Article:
Banks Deploying Biometrics for Ever-wider Range of Remote and In-branch Interactions

By Chris Burt

Banking is being reshaped by several forces, including digitization and online service delivery, and biometrics are vying for a major role in different types of interactions for financial services. Industry publication The Banker notes that synthetic identity fraud is expected by the Deloitte Center for Financial Services to generate $23 billion in fraud losses by 2030, and stakeholders see biometrics as the tool they need to fight back.

Executives from UBS and iProov say biometrics can provide a cheaper, easier way to perform banking transactions, and also back reusable digital IDs.

Consumers appear to be ready, with a survey from PYMNTS Intelligence and AWS showing just over half of those who made an online purchase in a specified period using biometric authentication.

Tracking the Digital Payments Takeover: Biometric Authentication in the Age of Mobile” also indicates that 49 percent of consumers favor fingerprint recognition among biometric authentication methods, ahead of 28 percent for facial recognition. Most of those who use face biometrics do so frequently, however, with 60 percent saying they use it at least weekly.

Not surprising, but encouraging for future uptake of biometrics, younger respondents use the technology much more often than seniors and baby boomers. Slightly over a third of survey respondents do not want to use biometrics at all.

UBS is pushing regulators to allow multiple biometrics to be used for authentication, in the absence of a knowledge or possession factor. This could be more secure and frictionless, and UBS Executive Director Pascal Tavernier says “that’s the future.”

Remote payments

In remote payments, the future is now.

Fourthline and Buy Now Pay Later payment processor Scalapay have formed a strategic partnership to help businesses comply with know you customer (KYC) and anti-money laundering (AML) regulations.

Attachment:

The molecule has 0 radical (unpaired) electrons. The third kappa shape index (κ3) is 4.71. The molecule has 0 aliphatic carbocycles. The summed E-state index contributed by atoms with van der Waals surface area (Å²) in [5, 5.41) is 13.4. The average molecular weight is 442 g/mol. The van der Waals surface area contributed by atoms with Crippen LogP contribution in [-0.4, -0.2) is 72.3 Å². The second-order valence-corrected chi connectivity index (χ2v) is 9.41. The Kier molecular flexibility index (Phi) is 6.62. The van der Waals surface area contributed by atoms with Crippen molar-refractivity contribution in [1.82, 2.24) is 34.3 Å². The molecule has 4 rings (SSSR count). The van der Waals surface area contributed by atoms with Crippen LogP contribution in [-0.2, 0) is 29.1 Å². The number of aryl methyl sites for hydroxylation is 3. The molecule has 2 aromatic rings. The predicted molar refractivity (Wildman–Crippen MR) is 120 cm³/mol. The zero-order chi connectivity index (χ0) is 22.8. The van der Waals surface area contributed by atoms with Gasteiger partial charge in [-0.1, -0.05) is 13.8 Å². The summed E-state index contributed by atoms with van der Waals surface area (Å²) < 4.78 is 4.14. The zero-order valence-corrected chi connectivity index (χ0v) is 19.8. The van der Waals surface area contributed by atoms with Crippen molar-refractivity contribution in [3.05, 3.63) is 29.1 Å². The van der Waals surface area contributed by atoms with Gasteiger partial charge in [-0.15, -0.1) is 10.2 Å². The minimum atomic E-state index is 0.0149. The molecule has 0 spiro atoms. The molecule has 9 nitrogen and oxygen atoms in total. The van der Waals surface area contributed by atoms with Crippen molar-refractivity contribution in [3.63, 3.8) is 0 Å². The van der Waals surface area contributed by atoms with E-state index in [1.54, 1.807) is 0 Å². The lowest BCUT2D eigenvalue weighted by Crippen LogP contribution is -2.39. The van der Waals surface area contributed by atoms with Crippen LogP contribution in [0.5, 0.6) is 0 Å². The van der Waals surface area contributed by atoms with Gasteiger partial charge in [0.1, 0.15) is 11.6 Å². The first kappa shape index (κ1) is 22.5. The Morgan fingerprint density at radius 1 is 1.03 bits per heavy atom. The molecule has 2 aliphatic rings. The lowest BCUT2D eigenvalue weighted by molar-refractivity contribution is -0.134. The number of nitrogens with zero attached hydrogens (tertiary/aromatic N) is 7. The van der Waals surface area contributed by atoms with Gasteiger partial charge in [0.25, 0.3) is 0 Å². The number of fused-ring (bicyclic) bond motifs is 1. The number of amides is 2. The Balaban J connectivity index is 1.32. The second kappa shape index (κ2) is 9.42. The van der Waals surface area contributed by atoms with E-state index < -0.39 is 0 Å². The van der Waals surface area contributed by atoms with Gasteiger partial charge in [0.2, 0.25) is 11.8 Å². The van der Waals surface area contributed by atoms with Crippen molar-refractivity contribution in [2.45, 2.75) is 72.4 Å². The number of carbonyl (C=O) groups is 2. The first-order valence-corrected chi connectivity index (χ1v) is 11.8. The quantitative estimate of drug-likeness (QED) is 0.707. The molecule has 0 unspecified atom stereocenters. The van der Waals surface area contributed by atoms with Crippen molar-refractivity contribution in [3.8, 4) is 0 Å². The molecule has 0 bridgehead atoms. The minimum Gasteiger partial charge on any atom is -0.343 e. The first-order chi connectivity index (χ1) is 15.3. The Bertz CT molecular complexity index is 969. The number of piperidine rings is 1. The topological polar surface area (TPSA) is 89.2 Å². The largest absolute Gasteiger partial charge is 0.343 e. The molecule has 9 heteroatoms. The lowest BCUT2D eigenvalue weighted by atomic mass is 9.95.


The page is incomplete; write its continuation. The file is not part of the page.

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Fourthline is contributing its face biometrics, optical character recognition and other proprietary technologies to allow Scalapay customer to adapt to changing regulatory conditions, according to the announcement.

iDenfy has been selected by Germany-based online marketplace Quoka to handle identity verification with selfie biometrics, protecting buyers and sellers against fraud.

Lithuanian fintech NomadRem has also chosen iDenfy to protect its online money transfers, bill payments and other transactions from fraud.

Online onboarding

Stopping fraudsters before they can open an account is the most established use case for biometrics in financial services.

Socure is providing its biometric identity verification and fraud prevention platform to credit union tech provider eCU Technology for secure, real-time customer onboarding.

Personalized banking platform provider Backbase has turned to Frankie One for biometric verification, transaction monitoring and compliance capabilities. The addition of FrankieOne’s technology is considered an important enabler of Backbase’s recently-released Engagement Banking Cloud (EBC), according to the announcement.

Biometrics are also being built into software to tie together remote platforms.

Bonifii’s biometric authentication is being built into FIVEGPT, digital banking software co-developed by Bonifii and Best Innovation Group (BIG), based on the latter’s FIVE voice banking platform. The solution is intended to connect voice interfaces, online platforms and call centers.

In-person banking

Biometrics are also being deployed in bank branches to improve convenience for customers, and also extend financial inclusion measures.

Papua New Guinean bank Nasfund Contributors Savings and Loan Society (NCSL) has deployed a biometric identification system for account access by members at its branch in Lae, reports The National.

A self-service kiosk has been installed at the branch to allow loan applications, transfers, withdrawals, and e-statement access through biometric authentication. A second self-service machine is slated for installation at Lae Market in the weeks ahead.

Automated teller machines (ATMs) with iProov biometrics and liveness detection in Singapore have been awarded for innovation, according to Gov Insider.

The island nation’s Central Provident Fund spearheaded the launch of OCBC ATMs with iProov face biometrics in collaboration with Singapore’s Government Technology Agency.

The machines allow government benefits recipients to withdraw cash even without an OCBC account, and have won the “Best Adoption Award” at the local Techblazer Awards.

Source: Biometric Update

Chris Burt is managing editor and industry analyst at Biometric Update. He has also written nonfiction about information technology, dramatic arts, sports culture, and fantasy basketball, as well as fiction about a doomed astronaut. He lives in Toronto. You can follow him on Twitter @AFakeChrisBurt.

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